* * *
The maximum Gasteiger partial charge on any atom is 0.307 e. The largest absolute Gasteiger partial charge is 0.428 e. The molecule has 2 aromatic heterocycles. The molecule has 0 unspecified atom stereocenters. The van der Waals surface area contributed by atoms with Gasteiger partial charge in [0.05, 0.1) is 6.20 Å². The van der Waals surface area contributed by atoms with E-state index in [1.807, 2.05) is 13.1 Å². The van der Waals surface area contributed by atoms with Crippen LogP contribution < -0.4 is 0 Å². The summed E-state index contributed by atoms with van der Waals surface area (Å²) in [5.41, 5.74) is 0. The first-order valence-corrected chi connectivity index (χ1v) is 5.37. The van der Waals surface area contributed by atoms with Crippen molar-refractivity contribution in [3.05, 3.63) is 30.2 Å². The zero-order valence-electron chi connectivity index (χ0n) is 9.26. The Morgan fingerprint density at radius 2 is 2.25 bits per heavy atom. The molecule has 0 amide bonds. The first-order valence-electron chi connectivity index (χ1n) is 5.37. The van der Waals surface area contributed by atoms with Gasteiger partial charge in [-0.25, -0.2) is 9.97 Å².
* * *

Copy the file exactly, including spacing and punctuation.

The maximum Gasteiger partial charge on any atom is 0.307 e. The largest absolute Gasteiger partial charge is 0.428 e. The molecule has 2 aromatic heterocycles. The molecule has 0 unspecified atom stereocenters. The van der Waals surface area contributed by atoms with Gasteiger partial charge in [0.05, 0.1) is 6.20 Å². The van der Waals surface area contributed by atoms with E-state index in [1.807, 2.05) is 13.1 Å². The van der Waals surface area contributed by atoms with Crippen LogP contribution < -0.4 is 0 Å². The summed E-state index contributed by atoms with van der Waals surface area (Å²) in [5.41, 5.74) is 0. The first-order valence-corrected chi connectivity index (χ1v) is 5.37. The van der Waals surface area contributed by atoms with Crippen molar-refractivity contribution in [3.05, 3.63) is 30.2 Å². The zero-order valence-electron chi connectivity index (χ0n) is 9.26. The Morgan fingerprint density at radius 2 is 2.25 bits per heavy atom. The molecule has 0 amide bonds. The first-order valence-electron chi connectivity index (χ1n) is 5.37. The van der Waals surface area contributed by atoms with Gasteiger partial charge in [-0.25, -0.2) is 9.97 Å².